I shall be telling this with a sigh
Two roads diverged, and I—
I took the one less traveled by,
And that has made all the difference.
Those famous words of Robert Frost sum up the theme of my look back at 2015. I really will be “telling this with a sigh”, because in the hustle and bustle of traffic on the K-drama superhighway, it’s a little sad that some stunning byways received few visitors. So we’re going to go on a trip, wandering back through some of those less travelled roads. I hope you will enjoy the ride, and I look forward to hearing your suggestions of secret paths worth exploring.
Starting in Seoul we make our way to a rundown apartment building, where we find The Lover. I can’t praise The Lover enough. Until I saw this drama, I had assumed that true romcoms in Korean drama died with Coffee Prince. Without a single exception, every alleged romcom made since Coffee Prince that I have seen may or may not have had the romance part, but definitely did not have the comedy part. Korean romcoms seem to operate on the assumption that bitterness, pain, separation and melodrama are in fact funny. The best/worst example of this was Prime Minister and I, which started off as a genuinely funny romcom, before descending into maudlin melodrama and misery. Hence my stunned surprise and delight to discover this web drama. Real romance, and real laughs. I laughed so much throughout this drama. I laughed more in this drama than in any of the more than 125 other K dramas I have finished. But it wasn’t just funny. The romance was real. My favourite couples were the 30 somethings, played by Oh Jeong Se and Ryu Hyeon Kyeong. Together for more than 10 years, well past the bloom of first love and adolescent passion, Oh Jeong Se and Ryu Hyeon Kyeong did a fantastic job of portraying the reality of a longtime couple. The insecurities, the squabbles, the frustrations and the comfort of just knowing that your partner is there, whatever happens. The situations that they experienced, the funny and the sad, all rang true.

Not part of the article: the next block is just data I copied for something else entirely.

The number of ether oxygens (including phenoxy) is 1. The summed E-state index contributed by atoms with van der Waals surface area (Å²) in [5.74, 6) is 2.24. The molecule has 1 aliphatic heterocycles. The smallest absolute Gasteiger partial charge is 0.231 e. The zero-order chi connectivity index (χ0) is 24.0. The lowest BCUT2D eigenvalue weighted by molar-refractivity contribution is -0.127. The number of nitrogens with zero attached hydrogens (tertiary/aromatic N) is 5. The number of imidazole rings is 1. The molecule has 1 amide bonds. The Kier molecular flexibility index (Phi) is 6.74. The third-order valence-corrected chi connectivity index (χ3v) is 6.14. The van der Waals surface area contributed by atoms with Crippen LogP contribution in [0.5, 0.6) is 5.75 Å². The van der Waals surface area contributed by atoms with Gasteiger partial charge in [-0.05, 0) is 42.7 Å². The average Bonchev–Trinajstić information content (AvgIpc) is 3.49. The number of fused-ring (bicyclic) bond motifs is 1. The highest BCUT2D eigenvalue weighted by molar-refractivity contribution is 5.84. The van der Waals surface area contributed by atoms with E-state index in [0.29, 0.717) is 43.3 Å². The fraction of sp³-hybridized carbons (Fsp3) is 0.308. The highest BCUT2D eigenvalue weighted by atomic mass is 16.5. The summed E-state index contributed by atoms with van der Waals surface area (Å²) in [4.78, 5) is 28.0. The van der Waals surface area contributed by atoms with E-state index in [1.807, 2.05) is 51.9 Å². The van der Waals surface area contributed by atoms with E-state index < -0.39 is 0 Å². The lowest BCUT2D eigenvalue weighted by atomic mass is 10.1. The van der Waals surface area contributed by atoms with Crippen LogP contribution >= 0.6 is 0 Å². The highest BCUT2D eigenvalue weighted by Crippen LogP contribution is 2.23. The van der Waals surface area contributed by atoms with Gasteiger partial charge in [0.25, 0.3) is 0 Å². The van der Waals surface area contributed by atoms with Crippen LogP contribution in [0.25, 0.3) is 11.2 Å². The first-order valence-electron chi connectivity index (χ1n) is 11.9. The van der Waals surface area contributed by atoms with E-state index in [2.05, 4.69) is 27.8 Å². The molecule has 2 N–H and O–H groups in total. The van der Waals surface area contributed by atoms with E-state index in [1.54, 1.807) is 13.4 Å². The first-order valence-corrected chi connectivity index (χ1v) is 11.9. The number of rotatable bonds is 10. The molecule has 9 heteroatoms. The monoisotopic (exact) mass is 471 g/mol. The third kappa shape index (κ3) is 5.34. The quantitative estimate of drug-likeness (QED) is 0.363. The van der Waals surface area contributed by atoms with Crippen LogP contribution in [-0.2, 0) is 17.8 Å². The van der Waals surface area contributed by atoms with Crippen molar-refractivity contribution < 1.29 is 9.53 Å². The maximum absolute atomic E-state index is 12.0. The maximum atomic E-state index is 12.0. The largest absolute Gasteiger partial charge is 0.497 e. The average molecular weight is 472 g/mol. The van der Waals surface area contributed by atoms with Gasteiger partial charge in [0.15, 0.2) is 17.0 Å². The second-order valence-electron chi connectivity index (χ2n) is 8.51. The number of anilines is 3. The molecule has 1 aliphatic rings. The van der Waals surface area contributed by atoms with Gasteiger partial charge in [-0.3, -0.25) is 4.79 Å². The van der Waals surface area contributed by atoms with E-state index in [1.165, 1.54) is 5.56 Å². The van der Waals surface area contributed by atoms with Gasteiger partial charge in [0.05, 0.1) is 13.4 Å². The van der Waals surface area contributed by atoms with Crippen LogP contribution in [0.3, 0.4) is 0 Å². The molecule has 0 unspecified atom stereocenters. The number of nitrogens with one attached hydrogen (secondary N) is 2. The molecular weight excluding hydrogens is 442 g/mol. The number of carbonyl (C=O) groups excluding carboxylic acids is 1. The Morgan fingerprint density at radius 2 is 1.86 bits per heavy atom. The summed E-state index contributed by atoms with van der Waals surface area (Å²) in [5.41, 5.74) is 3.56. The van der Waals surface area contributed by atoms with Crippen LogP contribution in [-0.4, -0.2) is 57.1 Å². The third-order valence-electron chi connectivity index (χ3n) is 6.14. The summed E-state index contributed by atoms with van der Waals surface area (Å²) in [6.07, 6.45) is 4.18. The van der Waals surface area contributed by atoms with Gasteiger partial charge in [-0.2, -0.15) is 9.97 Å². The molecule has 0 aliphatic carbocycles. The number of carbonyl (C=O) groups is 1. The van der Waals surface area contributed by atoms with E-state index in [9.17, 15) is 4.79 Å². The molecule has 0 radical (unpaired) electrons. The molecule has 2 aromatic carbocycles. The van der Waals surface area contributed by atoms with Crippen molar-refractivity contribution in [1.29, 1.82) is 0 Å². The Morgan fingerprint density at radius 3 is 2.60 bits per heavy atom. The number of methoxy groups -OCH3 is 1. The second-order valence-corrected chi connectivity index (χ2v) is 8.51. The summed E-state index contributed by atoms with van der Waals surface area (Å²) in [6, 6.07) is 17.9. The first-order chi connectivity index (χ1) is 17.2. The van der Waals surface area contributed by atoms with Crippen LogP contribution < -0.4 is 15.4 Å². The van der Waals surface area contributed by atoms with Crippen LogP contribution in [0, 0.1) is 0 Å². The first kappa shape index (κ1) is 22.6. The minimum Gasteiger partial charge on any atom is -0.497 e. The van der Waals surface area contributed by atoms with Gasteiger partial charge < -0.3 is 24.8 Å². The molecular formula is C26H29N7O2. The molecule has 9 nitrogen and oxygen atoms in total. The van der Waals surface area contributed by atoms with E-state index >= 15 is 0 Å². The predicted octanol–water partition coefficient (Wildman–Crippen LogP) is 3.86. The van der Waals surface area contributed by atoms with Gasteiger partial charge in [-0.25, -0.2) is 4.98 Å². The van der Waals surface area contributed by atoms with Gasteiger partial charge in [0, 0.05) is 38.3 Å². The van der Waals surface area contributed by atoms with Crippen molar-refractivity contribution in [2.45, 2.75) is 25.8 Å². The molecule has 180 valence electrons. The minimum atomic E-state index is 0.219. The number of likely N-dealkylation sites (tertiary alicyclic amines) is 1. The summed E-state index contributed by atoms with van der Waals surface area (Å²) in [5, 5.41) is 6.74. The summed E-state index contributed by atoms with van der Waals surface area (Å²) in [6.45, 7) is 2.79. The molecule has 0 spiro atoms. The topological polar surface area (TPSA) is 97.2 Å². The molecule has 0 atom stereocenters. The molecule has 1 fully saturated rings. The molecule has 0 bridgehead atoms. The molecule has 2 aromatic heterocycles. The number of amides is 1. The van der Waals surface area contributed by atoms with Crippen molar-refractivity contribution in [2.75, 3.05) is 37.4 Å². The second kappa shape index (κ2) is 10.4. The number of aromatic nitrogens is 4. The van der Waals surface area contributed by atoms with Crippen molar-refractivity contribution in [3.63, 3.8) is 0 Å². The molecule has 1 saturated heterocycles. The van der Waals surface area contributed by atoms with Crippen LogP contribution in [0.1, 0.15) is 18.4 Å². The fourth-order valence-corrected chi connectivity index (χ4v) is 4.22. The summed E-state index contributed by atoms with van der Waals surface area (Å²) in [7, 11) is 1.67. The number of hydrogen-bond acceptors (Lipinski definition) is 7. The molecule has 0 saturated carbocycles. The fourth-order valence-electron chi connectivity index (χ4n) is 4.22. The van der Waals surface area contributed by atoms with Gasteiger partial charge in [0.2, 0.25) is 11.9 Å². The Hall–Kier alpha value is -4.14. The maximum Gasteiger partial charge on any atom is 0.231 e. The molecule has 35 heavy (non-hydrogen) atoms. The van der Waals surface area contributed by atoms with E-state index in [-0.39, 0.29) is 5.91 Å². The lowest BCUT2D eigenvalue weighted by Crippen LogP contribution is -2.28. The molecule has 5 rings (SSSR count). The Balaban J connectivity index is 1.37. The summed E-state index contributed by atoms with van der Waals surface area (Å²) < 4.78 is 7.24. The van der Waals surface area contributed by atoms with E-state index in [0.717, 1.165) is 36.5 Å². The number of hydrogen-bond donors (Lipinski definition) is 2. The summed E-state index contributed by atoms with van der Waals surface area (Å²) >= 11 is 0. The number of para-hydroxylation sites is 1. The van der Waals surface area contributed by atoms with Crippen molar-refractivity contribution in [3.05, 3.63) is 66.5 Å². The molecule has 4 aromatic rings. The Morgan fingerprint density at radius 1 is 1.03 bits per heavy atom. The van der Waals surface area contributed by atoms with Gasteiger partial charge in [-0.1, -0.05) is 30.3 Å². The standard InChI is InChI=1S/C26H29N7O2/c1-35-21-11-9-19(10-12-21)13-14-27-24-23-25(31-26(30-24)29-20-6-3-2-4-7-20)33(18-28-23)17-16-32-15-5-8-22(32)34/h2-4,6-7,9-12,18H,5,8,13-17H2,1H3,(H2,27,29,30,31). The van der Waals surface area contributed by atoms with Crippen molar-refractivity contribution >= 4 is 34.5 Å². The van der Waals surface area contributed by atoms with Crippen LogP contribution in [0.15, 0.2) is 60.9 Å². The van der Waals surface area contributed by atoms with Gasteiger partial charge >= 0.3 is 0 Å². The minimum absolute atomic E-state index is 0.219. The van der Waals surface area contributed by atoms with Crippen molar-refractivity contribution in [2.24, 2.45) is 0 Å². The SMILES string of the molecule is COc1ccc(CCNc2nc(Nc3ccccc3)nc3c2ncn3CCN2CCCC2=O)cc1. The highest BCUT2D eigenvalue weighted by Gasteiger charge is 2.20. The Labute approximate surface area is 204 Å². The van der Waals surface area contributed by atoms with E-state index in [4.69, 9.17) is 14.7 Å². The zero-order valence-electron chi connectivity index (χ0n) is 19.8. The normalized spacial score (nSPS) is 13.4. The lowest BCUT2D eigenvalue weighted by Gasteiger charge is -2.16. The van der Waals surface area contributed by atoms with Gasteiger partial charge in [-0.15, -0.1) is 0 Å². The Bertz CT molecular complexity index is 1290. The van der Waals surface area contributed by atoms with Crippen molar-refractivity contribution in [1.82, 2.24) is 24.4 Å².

Another highlight was the noona-dongsaeng romance, again featuring Choi Yeo Jin. This time she plays a woman in a relationship with a man several years younger than her. Not only is she older, she is supporting him financially and emotionally. Their relationship provided a lot of the laughs in the drama, but also some of the most poignant and touching scenes. It didn’t shy away from the difficulties of a noona-dongsaeng relationship, but showed that it could work if both wanted it to.
A third couple, featuring an actor I like, Ha Eun Seol, was more straightforwardly comic relief, and again genuinely funny. The fourth couple featured were two young men coming to terms with their feelings for each other. The humour in their story was the least appealing for me, too many crasssly juvenile “is he/are they” setups, but my editor rightly pointed out that they deserve a mention here because a gay romance is very definitely a road less travelled in Kdrama land. If like me, you thought grown-up laughs did not exist in K dramas, and especially if you like alpha females, scrape the bubblegum off your shoes and take a detour to check out The Lover.
We leave Seoul now, and head straight for Hell. It is often said that Hell is on Earth, and we learned this year that in drama land Hell is called Achiara. This remote little village is the last stop on our journey because we need to linger there.